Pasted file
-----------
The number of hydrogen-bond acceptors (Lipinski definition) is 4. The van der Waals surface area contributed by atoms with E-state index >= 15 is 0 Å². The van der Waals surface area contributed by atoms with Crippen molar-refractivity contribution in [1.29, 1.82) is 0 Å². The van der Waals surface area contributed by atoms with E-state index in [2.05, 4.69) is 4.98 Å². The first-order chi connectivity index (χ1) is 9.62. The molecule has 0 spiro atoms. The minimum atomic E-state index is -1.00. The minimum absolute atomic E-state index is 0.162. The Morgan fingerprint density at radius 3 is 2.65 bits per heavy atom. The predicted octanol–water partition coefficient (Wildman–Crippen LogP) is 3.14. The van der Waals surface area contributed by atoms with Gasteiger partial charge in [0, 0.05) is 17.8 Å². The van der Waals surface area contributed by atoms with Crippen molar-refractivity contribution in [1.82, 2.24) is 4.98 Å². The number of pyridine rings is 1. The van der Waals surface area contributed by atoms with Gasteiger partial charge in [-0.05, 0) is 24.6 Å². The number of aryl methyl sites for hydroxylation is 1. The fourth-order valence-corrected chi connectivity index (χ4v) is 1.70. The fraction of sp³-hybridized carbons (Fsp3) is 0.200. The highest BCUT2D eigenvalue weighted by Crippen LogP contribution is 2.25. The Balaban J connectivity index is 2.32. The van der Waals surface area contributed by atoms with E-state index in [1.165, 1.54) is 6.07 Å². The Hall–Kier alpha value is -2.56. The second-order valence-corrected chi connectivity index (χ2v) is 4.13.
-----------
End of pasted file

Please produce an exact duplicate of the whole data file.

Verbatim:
The number of hydrogen-bond acceptors (Lipinski definition) is 4. The van der Waals surface area contributed by atoms with E-state index >= 15 is 0 Å². The van der Waals surface area contributed by atoms with Crippen molar-refractivity contribution in [1.29, 1.82) is 0 Å². The van der Waals surface area contributed by atoms with E-state index in [2.05, 4.69) is 4.98 Å². The first-order chi connectivity index (χ1) is 9.62. The molecule has 0 spiro atoms. The minimum atomic E-state index is -1.00. The minimum absolute atomic E-state index is 0.162. The Morgan fingerprint density at radius 3 is 2.65 bits per heavy atom. The predicted octanol–water partition coefficient (Wildman–Crippen LogP) is 3.14. The van der Waals surface area contributed by atoms with Gasteiger partial charge in [0, 0.05) is 17.8 Å². The van der Waals surface area contributed by atoms with Crippen molar-refractivity contribution in [1.82, 2.24) is 4.98 Å². The number of pyridine rings is 1. The van der Waals surface area contributed by atoms with Gasteiger partial charge in [-0.05, 0) is 24.6 Å². The number of aryl methyl sites for hydroxylation is 1. The fourth-order valence-corrected chi connectivity index (χ4v) is 1.70. The fraction of sp³-hybridized carbons (Fsp3) is 0.200. The highest BCUT2D eigenvalue weighted by Crippen LogP contribution is 2.25. The Balaban J connectivity index is 2.32. The van der Waals surface area contributed by atoms with E-state index in [1.165, 1.54) is 6.07 Å². The Hall–Kier alpha value is -2.56. The second-order valence-corrected chi connectivity index (χ2v) is 4.13.